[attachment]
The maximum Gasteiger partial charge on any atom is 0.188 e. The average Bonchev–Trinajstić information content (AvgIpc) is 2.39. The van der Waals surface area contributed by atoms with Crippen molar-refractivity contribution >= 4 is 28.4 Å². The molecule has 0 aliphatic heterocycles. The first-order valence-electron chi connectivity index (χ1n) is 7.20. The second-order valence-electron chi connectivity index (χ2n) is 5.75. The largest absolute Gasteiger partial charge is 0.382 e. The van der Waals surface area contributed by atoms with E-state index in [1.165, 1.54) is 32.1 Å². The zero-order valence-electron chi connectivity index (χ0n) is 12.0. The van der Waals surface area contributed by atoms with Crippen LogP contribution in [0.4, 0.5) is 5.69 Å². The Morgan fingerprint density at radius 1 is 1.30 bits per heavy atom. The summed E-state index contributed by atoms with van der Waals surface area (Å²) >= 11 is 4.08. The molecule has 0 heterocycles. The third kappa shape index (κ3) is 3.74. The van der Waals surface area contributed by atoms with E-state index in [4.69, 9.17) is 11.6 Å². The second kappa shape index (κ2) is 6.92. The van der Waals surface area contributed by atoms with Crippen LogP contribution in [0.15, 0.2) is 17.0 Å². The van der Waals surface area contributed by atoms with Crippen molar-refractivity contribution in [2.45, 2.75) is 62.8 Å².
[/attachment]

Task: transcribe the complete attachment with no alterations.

The maximum Gasteiger partial charge on any atom is 0.188 e. The average Bonchev–Trinajstić information content (AvgIpc) is 2.39. The van der Waals surface area contributed by atoms with Crippen molar-refractivity contribution >= 4 is 28.4 Å². The molecule has 0 aliphatic heterocycles. The first-order valence-electron chi connectivity index (χ1n) is 7.20. The second-order valence-electron chi connectivity index (χ2n) is 5.75. The largest absolute Gasteiger partial charge is 0.382 e. The van der Waals surface area contributed by atoms with E-state index in [1.165, 1.54) is 32.1 Å². The zero-order valence-electron chi connectivity index (χ0n) is 12.0. The van der Waals surface area contributed by atoms with Crippen LogP contribution in [0.4, 0.5) is 5.69 Å². The Morgan fingerprint density at radius 1 is 1.30 bits per heavy atom. The summed E-state index contributed by atoms with van der Waals surface area (Å²) >= 11 is 4.08. The molecule has 0 heterocycles. The third kappa shape index (κ3) is 3.74. The van der Waals surface area contributed by atoms with E-state index in [4.69, 9.17) is 11.6 Å². The second kappa shape index (κ2) is 6.92. The van der Waals surface area contributed by atoms with Crippen LogP contribution in [0.15, 0.2) is 17.0 Å². The van der Waals surface area contributed by atoms with Crippen molar-refractivity contribution in [2.45, 2.75) is 62.8 Å².